When it comes to filmmaking, a really popular look is the cinematic look. This is something that can be really difficult to perfect especially when you're first starting out in the industry. Fortunately, Armando Ferreira, a YouTuber and filmmaker has provided some techniques that are relatively easy to implement. The great thing about the techniques outlined in this video is that they're either completely free to do or may only cost a small amount, making them very viable. Personally, what I love about the techniques Ferreira discusses is that they're so simple to do and even a complete beginner shouldn't find them too difficult.
As a YouTuber, I’m always looking at new ways and new techniques to improve my video quality. I’m very passionate about the content I create, and Peter McKinnon has been a huge influence on my channel. There are a number of reasons as to why he’s become such a massive presence on YouTube in a very short period of time, and a previous article on Fstoppers outlines it more effectively. The most obvious reasons are because of his entertainment value, but more importantly it’s the incredibly useful information he provides to his audience. In his latest video, McKinnon describes and demonstrates three subtle techniques that can give some much needed spice to your videos.
There aren’t many monitors that can record footage onto an SSD. There aren’t many monitors that can work on set as well as in post production. There is one monitor that claims to do it all though. The Atomos Sumo is not just jam-packed with features, but I think it represents the future of video production. Does it live up to the hype?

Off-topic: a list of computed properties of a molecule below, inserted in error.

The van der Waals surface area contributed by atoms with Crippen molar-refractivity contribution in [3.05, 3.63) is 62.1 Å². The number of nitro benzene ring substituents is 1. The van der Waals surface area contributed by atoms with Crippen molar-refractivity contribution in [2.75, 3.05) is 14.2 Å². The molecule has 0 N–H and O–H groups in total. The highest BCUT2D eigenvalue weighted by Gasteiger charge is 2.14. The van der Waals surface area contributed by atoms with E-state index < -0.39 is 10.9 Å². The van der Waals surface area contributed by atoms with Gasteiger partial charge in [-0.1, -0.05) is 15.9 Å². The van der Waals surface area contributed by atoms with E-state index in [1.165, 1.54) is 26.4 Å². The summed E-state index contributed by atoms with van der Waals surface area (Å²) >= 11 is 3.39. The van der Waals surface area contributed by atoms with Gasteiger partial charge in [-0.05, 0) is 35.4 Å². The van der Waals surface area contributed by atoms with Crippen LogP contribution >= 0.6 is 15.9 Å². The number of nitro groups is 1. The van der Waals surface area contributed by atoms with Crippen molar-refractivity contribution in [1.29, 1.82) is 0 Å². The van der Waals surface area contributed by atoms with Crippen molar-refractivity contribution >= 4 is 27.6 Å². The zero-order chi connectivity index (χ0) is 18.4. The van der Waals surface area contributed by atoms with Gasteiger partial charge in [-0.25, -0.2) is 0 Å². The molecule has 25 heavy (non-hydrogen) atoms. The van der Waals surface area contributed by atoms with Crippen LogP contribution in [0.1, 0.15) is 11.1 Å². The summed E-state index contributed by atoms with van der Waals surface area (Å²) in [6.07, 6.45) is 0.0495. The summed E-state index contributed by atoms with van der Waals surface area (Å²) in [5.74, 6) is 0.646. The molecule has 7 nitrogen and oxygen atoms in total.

The current trend for color grading videos is the orange and teal look. It’s not rocket science to understand why it works so well and why everyone uses it. Complementary colors are an easy choice when it comes to color grading and using orange for brighter tones allows keeping the skin tones look quite natural. In this nine-minute-long tutorial, Theo from MiesnerMedia shows us how we can achieve that trendy look using DaVinci Resolve 14.
Since Stories have been added to Instagram, every social influence has tried to differentiate himself from the crowd. From filming with a camera like a vlog to editing images in Photoshop before adding them to a story, I’ve seen just about everything. The trend lately has been to integrate text on pictures to make it more attractive. Matti Haapoja from TravelFeels has come with an app to go one step further and tracked text to his content.
If you record audio separately from your video, which most likely you do, then part of your postproduction process will include synchronizing. This process doesn’t have to take a lot of time or require plugins or software. Premiere Pro has built-in tools that allow you to quickly and easily get your video and audio in sync. Let’s have a closer look at how to accomplish this.
Have you ever color graded your videos in Photoshop? Although Adobe’s video editing software or Final Cut X is mostly preferred by video editors, some good results can still be achieved by using Photoshop’s video editing feature. Aaron Nace of Phlearn explains these techniques in this 14-minute video.